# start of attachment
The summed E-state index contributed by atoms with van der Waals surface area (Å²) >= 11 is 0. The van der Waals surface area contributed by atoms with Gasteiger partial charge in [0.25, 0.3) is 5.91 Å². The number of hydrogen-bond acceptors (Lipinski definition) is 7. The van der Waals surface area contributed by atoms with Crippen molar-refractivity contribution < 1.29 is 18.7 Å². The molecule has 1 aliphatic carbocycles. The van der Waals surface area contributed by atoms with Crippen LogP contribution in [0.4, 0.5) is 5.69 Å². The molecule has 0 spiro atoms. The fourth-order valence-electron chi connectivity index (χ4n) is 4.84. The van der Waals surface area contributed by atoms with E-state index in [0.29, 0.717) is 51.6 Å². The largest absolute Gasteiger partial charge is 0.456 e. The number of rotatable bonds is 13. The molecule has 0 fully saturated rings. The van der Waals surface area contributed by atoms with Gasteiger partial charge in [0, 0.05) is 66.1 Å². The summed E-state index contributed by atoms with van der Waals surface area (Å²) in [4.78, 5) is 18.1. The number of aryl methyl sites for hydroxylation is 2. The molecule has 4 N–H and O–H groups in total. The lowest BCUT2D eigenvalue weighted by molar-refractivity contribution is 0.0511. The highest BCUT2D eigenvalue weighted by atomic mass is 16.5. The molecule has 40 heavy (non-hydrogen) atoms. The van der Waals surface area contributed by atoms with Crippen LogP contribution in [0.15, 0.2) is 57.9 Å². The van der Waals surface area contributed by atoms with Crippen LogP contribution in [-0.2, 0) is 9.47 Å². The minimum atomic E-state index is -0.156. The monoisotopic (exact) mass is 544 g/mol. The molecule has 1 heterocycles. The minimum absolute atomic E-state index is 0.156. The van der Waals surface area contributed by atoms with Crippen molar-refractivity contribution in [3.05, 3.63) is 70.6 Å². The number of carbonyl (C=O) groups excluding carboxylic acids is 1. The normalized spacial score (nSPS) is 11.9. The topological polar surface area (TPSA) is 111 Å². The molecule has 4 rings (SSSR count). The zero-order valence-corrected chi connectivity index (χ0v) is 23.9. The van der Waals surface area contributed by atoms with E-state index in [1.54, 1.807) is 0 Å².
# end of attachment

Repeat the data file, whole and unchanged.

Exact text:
The summed E-state index contributed by atoms with van der Waals surface area (Å²) >= 11 is 0. The van der Waals surface area contributed by atoms with Gasteiger partial charge in [0.25, 0.3) is 5.91 Å². The number of hydrogen-bond acceptors (Lipinski definition) is 7. The van der Waals surface area contributed by atoms with Crippen molar-refractivity contribution < 1.29 is 18.7 Å². The molecule has 1 aliphatic carbocycles. The van der Waals surface area contributed by atoms with Crippen LogP contribution in [0.4, 0.5) is 5.69 Å². The molecule has 0 spiro atoms. The fourth-order valence-electron chi connectivity index (χ4n) is 4.84. The van der Waals surface area contributed by atoms with E-state index in [0.29, 0.717) is 51.6 Å². The largest absolute Gasteiger partial charge is 0.456 e. The number of rotatable bonds is 13. The molecule has 0 fully saturated rings. The van der Waals surface area contributed by atoms with Gasteiger partial charge in [0, 0.05) is 66.1 Å². The summed E-state index contributed by atoms with van der Waals surface area (Å²) in [4.78, 5) is 18.1. The number of aryl methyl sites for hydroxylation is 2. The molecule has 4 N–H and O–H groups in total. The lowest BCUT2D eigenvalue weighted by molar-refractivity contribution is 0.0511. The highest BCUT2D eigenvalue weighted by atomic mass is 16.5. The molecule has 40 heavy (non-hydrogen) atoms. The van der Waals surface area contributed by atoms with Crippen LogP contribution in [0.15, 0.2) is 57.9 Å². The van der Waals surface area contributed by atoms with Crippen LogP contribution in [-0.2, 0) is 9.47 Å². The minimum atomic E-state index is -0.156. The monoisotopic (exact) mass is 544 g/mol. The molecule has 1 heterocycles. The minimum absolute atomic E-state index is 0.156. The van der Waals surface area contributed by atoms with Crippen molar-refractivity contribution in [3.05, 3.63) is 70.6 Å². The number of carbonyl (C=O) groups excluding carboxylic acids is 1. The normalized spacial score (nSPS) is 11.9. The topological polar surface area (TPSA) is 111 Å². The molecule has 4 rings (SSSR count). The zero-order valence-corrected chi connectivity index (χ0v) is 23.9. The van der Waals surface area contributed by atoms with E-state index in [1.54, 1.807) is 0 Å².